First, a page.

Brown v. Board of Ed, Supreme Court case. (date of the hearing?)

Summary: Each case was in the instance of African American children seeking for admission to public schools without segregation. In this particular case, a third-grader named Linda Brown was looking to enroll in the white school that was much closer to her home, rather that the black school which was a mile away. The
external image 7174761-140.jpgprincipal denied Linda admission. Linda’s father, Oliver Brown, went to the National Association for the Advancement of Colored People (NAACP) for help. The NAACP was eager to help and take this case, and four similar cases (Briggs v. Elliott, Davis v. County school board of prince Edward county, Gebhart v. Belton, and Bolling v.Sharpe), to court. The U.S. District Court for the District of Kansas heard Brown's case from June 25-26, 1951. During the trial, the NAACP argued that the segregation of schools made the black children feel lesser than the white children. The Topeka Board of Education said that the segregated schools were preparing the kids for the rest of their lives. Brown and the NAACP appealed to the Supreme Court on October 1, 1959. The Court heard their case on December 9, 1952, but the Court failed to reach a decision. The re-argument was heard on December 7-8, 1953, but not much more was learned about the case. On May 17, 1954, the final decision was made. The Court decided that the schools were not obeying the ‘separate but equal’ policy; the two different schools were ‘inherently unequal’. The Brown vs. Board of Education abolished segregation in schools in many states. The cases also declared that the segregation happening in 21 states as unconstitutional.
One main figure in this case was the NAACP's Thurgood Marshall. Marshall was a lawyer included in the Brown v. Board of Ed. cases. Marshall became very successful and argued many cases before the Supreme Court. In 1967, he was appointed on the the Supreme Court by President Lyndon Johnson.



Background Information:
- On the justices: The Chief Justice at the time was Earl Warren. He also served as the Governor of California for 3 terms. Throughout his lifetime he also served in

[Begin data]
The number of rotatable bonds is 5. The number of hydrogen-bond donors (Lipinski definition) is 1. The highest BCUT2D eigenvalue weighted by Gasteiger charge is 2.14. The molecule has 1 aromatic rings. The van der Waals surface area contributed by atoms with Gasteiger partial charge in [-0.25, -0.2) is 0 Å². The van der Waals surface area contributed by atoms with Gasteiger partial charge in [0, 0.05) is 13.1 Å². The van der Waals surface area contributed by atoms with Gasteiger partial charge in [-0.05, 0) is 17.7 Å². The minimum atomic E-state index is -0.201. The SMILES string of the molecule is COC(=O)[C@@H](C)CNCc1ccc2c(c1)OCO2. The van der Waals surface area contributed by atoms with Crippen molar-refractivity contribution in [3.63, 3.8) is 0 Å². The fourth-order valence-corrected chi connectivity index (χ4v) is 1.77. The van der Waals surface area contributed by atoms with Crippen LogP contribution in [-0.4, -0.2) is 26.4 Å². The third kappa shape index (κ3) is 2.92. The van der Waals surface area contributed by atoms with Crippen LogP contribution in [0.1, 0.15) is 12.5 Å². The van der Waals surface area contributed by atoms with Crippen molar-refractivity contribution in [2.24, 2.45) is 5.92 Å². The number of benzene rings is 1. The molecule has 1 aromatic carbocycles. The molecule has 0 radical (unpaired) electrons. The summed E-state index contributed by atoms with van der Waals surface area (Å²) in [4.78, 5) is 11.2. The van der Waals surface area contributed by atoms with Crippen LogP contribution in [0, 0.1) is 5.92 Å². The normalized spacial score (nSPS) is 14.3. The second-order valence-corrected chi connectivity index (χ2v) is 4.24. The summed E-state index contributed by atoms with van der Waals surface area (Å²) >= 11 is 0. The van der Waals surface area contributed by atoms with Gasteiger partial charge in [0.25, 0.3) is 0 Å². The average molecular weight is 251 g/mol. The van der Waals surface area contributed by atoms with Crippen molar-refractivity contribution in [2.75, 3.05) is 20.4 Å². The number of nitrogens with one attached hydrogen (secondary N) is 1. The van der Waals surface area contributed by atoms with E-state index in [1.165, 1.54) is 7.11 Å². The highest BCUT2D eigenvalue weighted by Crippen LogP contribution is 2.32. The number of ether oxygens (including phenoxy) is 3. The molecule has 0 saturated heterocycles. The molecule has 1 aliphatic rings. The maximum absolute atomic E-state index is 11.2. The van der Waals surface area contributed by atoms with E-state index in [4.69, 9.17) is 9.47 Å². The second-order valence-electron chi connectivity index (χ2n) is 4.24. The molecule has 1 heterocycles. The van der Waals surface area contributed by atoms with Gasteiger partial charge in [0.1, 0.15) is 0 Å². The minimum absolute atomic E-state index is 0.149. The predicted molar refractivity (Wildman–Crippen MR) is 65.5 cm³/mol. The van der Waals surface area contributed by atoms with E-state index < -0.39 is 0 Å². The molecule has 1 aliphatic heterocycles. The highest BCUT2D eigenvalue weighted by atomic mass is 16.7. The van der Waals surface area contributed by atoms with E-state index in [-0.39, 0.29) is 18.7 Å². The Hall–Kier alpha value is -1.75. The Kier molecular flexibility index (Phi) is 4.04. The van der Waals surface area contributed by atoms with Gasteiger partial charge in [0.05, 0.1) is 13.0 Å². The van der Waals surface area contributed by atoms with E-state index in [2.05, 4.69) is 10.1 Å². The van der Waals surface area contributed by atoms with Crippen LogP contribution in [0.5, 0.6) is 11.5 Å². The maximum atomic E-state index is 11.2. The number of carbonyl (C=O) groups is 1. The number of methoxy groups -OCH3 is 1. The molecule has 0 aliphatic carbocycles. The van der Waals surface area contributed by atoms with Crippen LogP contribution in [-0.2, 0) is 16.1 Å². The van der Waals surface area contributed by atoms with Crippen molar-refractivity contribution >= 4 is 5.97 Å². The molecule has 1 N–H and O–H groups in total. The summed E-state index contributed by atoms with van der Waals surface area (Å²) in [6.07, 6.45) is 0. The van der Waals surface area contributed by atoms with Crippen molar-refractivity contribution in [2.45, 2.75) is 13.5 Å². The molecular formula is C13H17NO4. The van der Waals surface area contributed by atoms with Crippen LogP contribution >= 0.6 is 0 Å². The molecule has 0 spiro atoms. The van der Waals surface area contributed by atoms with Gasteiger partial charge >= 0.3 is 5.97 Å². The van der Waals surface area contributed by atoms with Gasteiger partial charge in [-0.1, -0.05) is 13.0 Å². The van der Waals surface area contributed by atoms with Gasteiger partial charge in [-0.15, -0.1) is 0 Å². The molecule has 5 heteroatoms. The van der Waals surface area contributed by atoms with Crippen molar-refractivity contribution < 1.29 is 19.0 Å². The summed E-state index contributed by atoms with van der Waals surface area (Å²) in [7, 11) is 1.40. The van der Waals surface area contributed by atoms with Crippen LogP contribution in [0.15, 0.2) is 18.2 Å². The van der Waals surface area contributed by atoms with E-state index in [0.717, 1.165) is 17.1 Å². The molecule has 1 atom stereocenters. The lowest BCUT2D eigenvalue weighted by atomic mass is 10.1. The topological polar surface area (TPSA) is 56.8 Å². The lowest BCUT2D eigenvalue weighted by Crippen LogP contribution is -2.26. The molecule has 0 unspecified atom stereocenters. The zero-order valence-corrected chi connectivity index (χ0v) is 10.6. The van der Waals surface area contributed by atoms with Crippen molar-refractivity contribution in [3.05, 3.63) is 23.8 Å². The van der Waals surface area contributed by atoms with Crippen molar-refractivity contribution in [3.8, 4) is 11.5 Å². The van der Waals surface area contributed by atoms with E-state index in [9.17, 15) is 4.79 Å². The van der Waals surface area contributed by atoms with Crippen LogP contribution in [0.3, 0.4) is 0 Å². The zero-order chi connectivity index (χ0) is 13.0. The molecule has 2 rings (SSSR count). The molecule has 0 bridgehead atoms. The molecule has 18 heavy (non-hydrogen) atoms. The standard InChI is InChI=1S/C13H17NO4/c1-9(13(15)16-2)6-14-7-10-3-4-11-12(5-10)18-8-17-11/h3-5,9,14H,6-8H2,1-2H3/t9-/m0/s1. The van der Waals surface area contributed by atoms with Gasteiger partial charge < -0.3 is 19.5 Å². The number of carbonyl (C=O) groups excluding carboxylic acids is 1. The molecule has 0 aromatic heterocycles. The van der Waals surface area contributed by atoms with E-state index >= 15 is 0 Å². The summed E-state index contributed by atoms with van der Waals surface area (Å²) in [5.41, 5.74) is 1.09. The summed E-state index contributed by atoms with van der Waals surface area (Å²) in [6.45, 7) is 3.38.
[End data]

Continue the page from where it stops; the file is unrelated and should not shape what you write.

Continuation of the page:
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the military, but mainly he was a politician. His main quality that made him a distinguished Chief Justice was that he was an excellent manipulator of his fellow Justices. In his early years in the Court, while he was new to the Justice system, he admitted his intellectual weakness and asked for help until he was more experienced. The Supreme Court of 1953-1969 was called the Warren Court. Earl Warren served as the Chief Justice between 1953 and 1969. The vote being 9-0 had nine members including Warren. There was Hugo L. Black who served from 1937-1971, Stanley Reed (1938-1957), Felix Frankfurter (1939-1962), William O. Douglas (1939-1975), Robert H. Jackson (1941-1954), Harold Burton (1945-1958), Tom C. Clark (1949-1967), Sherman S. Minton (1949-1956). They were the nine supreme court members during the Brown V. Board of Education during 1952.

- The date of the hearing(s) and arguments:
Argued- December 9, 1952

Re-argued- December 8, 1953

Decided- May 17, 1954 Chief Justice Warren


Main issues associated with the case: The main issue in these cases was the legality of segregation. There is a clause in The Fourteenth Amendment that is called the Equal Protection Clause. This states that the segregated schools must be equal. So even if the school had comparable staff, buildings and supplies; the main holding was that the segregation is inherently harmful to the students, and makes it unequal. The Supreme Court ruled 9-0 in favor of ending the practice. They felt that a unanimous decision should be made because it would squash any opposition to their ruling (if they hadn't been unanimous, some people may have questioned the ruling). The legality of segregation ties into the Civil Rights movement. This Supreme Court case proved to be a major step forward for the movement.



Documents important to the case: The main document used in these cases was The Fourteenth Amendment and its Equal Protection Clause.